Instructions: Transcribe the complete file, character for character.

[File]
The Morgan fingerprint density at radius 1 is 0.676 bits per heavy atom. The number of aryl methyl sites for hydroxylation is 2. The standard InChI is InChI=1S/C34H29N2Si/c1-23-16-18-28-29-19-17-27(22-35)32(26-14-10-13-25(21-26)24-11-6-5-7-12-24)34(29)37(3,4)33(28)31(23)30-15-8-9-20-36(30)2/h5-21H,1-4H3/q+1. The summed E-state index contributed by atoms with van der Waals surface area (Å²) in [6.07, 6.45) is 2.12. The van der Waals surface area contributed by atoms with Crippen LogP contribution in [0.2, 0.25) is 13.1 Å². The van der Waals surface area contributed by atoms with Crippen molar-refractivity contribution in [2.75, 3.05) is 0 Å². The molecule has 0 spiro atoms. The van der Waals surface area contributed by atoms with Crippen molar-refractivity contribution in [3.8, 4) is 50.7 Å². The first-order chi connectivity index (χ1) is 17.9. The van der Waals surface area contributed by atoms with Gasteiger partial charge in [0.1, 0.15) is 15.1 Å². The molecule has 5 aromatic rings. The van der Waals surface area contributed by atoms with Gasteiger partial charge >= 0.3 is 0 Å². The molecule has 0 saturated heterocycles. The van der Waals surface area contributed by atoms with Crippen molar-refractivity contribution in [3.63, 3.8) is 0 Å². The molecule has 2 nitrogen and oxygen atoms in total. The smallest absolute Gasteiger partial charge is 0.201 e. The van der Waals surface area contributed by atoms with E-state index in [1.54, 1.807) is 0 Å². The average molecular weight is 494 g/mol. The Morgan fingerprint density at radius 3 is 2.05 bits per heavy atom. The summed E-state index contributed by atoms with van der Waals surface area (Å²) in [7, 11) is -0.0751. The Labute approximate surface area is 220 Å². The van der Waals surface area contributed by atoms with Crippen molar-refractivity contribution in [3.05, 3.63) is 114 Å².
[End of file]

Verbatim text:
The Morgan fingerprint density at radius 1 is 0.676 bits per heavy atom. The number of aryl methyl sites for hydroxylation is 2. The standard InChI is InChI=1S/C34H29N2Si/c1-23-16-18-28-29-19-17-27(22-35)32(26-14-10-13-25(21-26)24-11-6-5-7-12-24)34(29)37(3,4)33(28)31(23)30-15-8-9-20-36(30)2/h5-21H,1-4H3/q+1. The summed E-state index contributed by atoms with van der Waals surface area (Å²) in [6.07, 6.45) is 2.12. The van der Waals surface area contributed by atoms with Crippen LogP contribution in [0.2, 0.25) is 13.1 Å². The van der Waals surface area contributed by atoms with Crippen molar-refractivity contribution in [2.75, 3.05) is 0 Å². The molecule has 0 spiro atoms. The van der Waals surface area contributed by atoms with Crippen molar-refractivity contribution in [3.8, 4) is 50.7 Å². The first-order chi connectivity index (χ1) is 17.9. The van der Waals surface area contributed by atoms with Gasteiger partial charge in [0.1, 0.15) is 15.1 Å². The molecule has 5 aromatic rings. The van der Waals surface area contributed by atoms with Gasteiger partial charge >= 0.3 is 0 Å². The molecule has 0 saturated heterocycles. The van der Waals surface area contributed by atoms with Crippen molar-refractivity contribution in [3.63, 3.8) is 0 Å². The molecule has 2 nitrogen and oxygen atoms in total. The smallest absolute Gasteiger partial charge is 0.201 e. The van der Waals surface area contributed by atoms with E-state index in [1.54, 1.807) is 0 Å². The average molecular weight is 494 g/mol. The Morgan fingerprint density at radius 3 is 2.05 bits per heavy atom. The summed E-state index contributed by atoms with van der Waals surface area (Å²) in [7, 11) is -0.0751. The Labute approximate surface area is 220 Å². The van der Waals surface area contributed by atoms with Crippen molar-refractivity contribution in [3.05, 3.63) is 114 Å².